Kaon

Kaon
Composition
K+
:
u

s


K0
:
d

s
and
s

d


K
:
s

u
StatisticsBosonic
InteractionsStrong, weak, electromagnetic, gravitational
Symbol
K+
,
K0
,
K
Discovered1947
Types4
Mass
K±
: 493.677±0.013 MeV/c2

K0
: 497.648±0.022 MeV/c2
Electric charge
K±
: ±1 e

K0
: 0 e
Spin0
Strangeness
K+
: +1


K0
: ±1


K
: -1
The decay of a kaon (
K+
) into three pions (2 
π+
, 1 
π
) is a process that involves both weak and strong interactions.

Weak interactions : The strange antiquark (
s
) of the kaon transmutes into an up antiquark (
u
) by the emission of a boson; the
W+
boson subsequently decays into a down antiquark  (
d
) and an up quark (
u
).

Strong interactions: An up quark (
u
) emits a gluon (
g
) which decays into a down quark (
d
) and a down antiquark (
d
).

In particle physics, a kaon n/, also called a K meson and denoted
K
,[a] is any of a group of four mesons distinguished by a quantum number called strangeness. In the quark model they are understood to be bound states of a strange quark (or antiquark) and an up or down antiquark (or quark).

Kaons have proved to be a copious source of information on the nature of fundamental interactions since their discovery in cosmic rays in 1947. They were essential in establishing the foundations of the Standard Model of particle physics, such as the quark model of hadrons and the theory of quark mixing (the latter was acknowledged by a Nobel Prize in Physics in 2008). Kaons have played a distinguished role in our understanding of fundamental conservation laws: CP violation, a phenomenon generating the observed matter–antimatter asymmetry of the universe, was discovered in the kaon system in 1964 (which was acknowledged by a Nobel Prize in 1980). Moreover, direct CP violation was discovered in the kaon decays in the early 2000s by the NA48 experiment at CERN and the KTeV experiment at Fermilab.

Basic properties

The four kaons are :


  1. K
    , negatively charged (containing a strange quark and an up antiquark) has mass 493.677±0.013 MeV and mean lifetime (1.2380±0.0020)×10−8 s.

  2. K+
    (antiparticle of above) positively charged (containing an up quark and a strange antiquark) must (by CPT invariance) have mass and lifetime equal to that of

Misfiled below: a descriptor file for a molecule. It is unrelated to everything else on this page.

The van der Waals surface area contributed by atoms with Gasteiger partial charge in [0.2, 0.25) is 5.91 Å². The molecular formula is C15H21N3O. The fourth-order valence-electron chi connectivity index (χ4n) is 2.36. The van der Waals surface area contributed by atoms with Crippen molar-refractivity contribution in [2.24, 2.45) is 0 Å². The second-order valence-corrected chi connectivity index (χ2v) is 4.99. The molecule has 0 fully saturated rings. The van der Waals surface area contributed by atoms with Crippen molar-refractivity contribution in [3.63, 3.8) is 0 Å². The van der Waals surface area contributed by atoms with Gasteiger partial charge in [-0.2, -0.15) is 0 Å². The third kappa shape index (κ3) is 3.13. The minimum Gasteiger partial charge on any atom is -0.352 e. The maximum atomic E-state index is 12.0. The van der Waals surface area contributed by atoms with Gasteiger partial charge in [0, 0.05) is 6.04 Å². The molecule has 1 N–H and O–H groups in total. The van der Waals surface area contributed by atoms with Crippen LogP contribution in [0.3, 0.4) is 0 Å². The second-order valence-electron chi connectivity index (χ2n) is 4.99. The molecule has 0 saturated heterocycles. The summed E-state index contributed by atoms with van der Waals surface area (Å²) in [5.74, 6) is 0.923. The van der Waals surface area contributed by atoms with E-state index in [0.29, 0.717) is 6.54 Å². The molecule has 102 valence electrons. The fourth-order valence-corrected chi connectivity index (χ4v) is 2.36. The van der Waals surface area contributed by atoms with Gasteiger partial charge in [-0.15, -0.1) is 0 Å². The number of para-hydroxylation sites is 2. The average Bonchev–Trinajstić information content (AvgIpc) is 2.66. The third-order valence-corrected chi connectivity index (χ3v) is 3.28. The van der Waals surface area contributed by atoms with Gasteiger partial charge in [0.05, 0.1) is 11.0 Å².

K
    . Experimentally, the mass difference is 0.032±0.090 MeV, consistent with zero; the difference in lifetimes is (0.11±0.09)×10−8 s, also consistent with zero.

  3. K0
    , neutrally charged (containing a down quark and a strange antiquark) has mass 497.648±0.022 MeV. It has mean squared charge radius of −0.076±0.01 fm2.

  4. K0
    , neutrally charged (antiparticle of above) (containing a strange quark and a down antiquark) has the same mass.

As the quark model shows, assignments that the kaons form two doublets of isospin; that is, they belong to the fundamental representation of SU(2) called the 2. One doublet of strangeness +1 contains the
K+
and the
K0
. The antiparticles form the other doublet (of strangeness −1).

Properties of kaons
Particle name Particle
symbol
Antiparticle
symbol
Quark
content
Rest mass (MeV/c2) IG JPC S C B' Mean lifetime (s) Commonly decays to
(>5% of decays)
Kaon[1]
K+

K
493.677±0.016 12 0 1 0 0 (1.2380±0.0021)×10−8 + μ or
+ or
+ + or
+ + e
Kaon[2]
K0

K0
497.611±0.013 12 0 1 0 0 [§] [§]
K-Short[3]
K0
S
Self [†] 497.611±0.013[‡] 12 0 [⁎] 0 0 (8.954±0.004)×10−11 + or
+
K-Long[4]
K0
L
Self [†] 497.611±0.013[‡] 12 0 [⁎] 0 0 (5.116±0.021)×10−8 + + e or
+ + μ or
+ + or
+ +
Quark structure of the kaon plus (K⁺).

[⁎] See Notes on neutral kaons in the article List of mesons, and neutral kaon mixing, below.
[§]^ Strong eigenstate. No definite lifetime (see neutral kaon mixing).
[†]^ Weak eigenstate. Makeup is missing small CP–violating term (see neutral kaon mixing).
[‡]^ The mass of the
K0
L
and
K0
S
are given as that of the
K0
. However, it is known that a relatively minute difference between the masses of the
K0
L
and
K0
S
on the order of 3.5×10−6 eV/c2 exists.[4]

Although the
K0
and its antiparticle
K0
are usually produced via the strong force, they decay weakly. Thus, once created the two are better thought of as superpositions of two weak eigenstates which have vastly different lifetimes:

  • The long-lived neutral kaon is called the
    K
    L
    ("K-long"), decays primarily into three pions, and has a mean lifetime of 5.18×10−8 s.
  • The short-lived neutral kaon is called the
    K
    S
    ("K-short"), decays primarily into two pions, and has a mean lifetime 8.958×10−11 s.
    Quark structure of the kaon minus (K⁻).

(See discussion of neutral kaon mixing below.)

An experimental observation made in 1964 that K-longs rarely decay into two pions was the discovery of CP violation (see below).

Main decay modes for
K+
:

Quark structure of the neutral kaon (K⁰).
Results Mode Branching ratio

μ+

ν
μ
leptonic 63.55±0.11%

π+

π0
hadronic 20.66±0.08%

π+

π+

π
hadronic 5.59±0.04%

π+

π0

π0
hadronic 1.761±0.022%

π0

e+

ν
e
semileptonic 5.07±0.04%

π0

μ+

ν
μ
semileptonic 3.353±0.034%

Decay modes for the
K
are charge conjugates of the ones above.